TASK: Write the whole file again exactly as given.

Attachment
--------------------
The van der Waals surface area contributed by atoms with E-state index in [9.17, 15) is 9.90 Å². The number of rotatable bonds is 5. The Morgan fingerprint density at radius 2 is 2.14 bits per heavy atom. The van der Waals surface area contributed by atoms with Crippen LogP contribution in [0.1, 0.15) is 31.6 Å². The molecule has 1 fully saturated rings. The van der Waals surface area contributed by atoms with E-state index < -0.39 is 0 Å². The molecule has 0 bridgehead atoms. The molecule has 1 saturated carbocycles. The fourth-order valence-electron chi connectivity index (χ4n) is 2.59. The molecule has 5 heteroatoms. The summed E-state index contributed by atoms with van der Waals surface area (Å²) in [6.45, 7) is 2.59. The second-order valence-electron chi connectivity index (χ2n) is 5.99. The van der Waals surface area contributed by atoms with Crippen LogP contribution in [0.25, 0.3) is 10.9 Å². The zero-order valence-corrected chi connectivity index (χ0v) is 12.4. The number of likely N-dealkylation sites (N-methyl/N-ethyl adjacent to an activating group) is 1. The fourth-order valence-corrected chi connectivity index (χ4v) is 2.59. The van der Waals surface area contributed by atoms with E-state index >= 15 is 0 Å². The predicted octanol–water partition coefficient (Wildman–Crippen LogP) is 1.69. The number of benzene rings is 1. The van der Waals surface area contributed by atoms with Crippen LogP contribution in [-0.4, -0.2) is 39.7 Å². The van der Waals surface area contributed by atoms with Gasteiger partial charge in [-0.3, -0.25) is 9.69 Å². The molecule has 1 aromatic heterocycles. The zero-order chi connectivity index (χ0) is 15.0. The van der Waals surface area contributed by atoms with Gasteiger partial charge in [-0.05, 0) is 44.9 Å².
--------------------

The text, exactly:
The van der Waals surface area contributed by atoms with E-state index in [9.17, 15) is 9.90 Å². The number of rotatable bonds is 5. The Morgan fingerprint density at radius 2 is 2.14 bits per heavy atom. The van der Waals surface area contributed by atoms with Crippen LogP contribution in [0.1, 0.15) is 31.6 Å². The molecule has 1 fully saturated rings. The van der Waals surface area contributed by atoms with E-state index < -0.39 is 0 Å². The molecule has 0 bridgehead atoms. The molecule has 1 saturated carbocycles. The fourth-order valence-electron chi connectivity index (χ4n) is 2.59. The molecule has 5 heteroatoms. The summed E-state index contributed by atoms with van der Waals surface area (Å²) in [6.45, 7) is 2.59. The second-order valence-electron chi connectivity index (χ2n) is 5.99. The van der Waals surface area contributed by atoms with Crippen LogP contribution in [0.25, 0.3) is 10.9 Å². The zero-order valence-corrected chi connectivity index (χ0v) is 12.4. The number of likely N-dealkylation sites (N-methyl/N-ethyl adjacent to an activating group) is 1. The fourth-order valence-corrected chi connectivity index (χ4v) is 2.59. The van der Waals surface area contributed by atoms with E-state index >= 15 is 0 Å². The predicted octanol–water partition coefficient (Wildman–Crippen LogP) is 1.69. The number of benzene rings is 1. The van der Waals surface area contributed by atoms with Crippen LogP contribution in [-0.4, -0.2) is 39.7 Å². The van der Waals surface area contributed by atoms with Gasteiger partial charge in [-0.3, -0.25) is 9.69 Å². The molecule has 1 aromatic heterocycles. The zero-order chi connectivity index (χ0) is 15.0. The van der Waals surface area contributed by atoms with Gasteiger partial charge in [-0.05, 0) is 44.9 Å².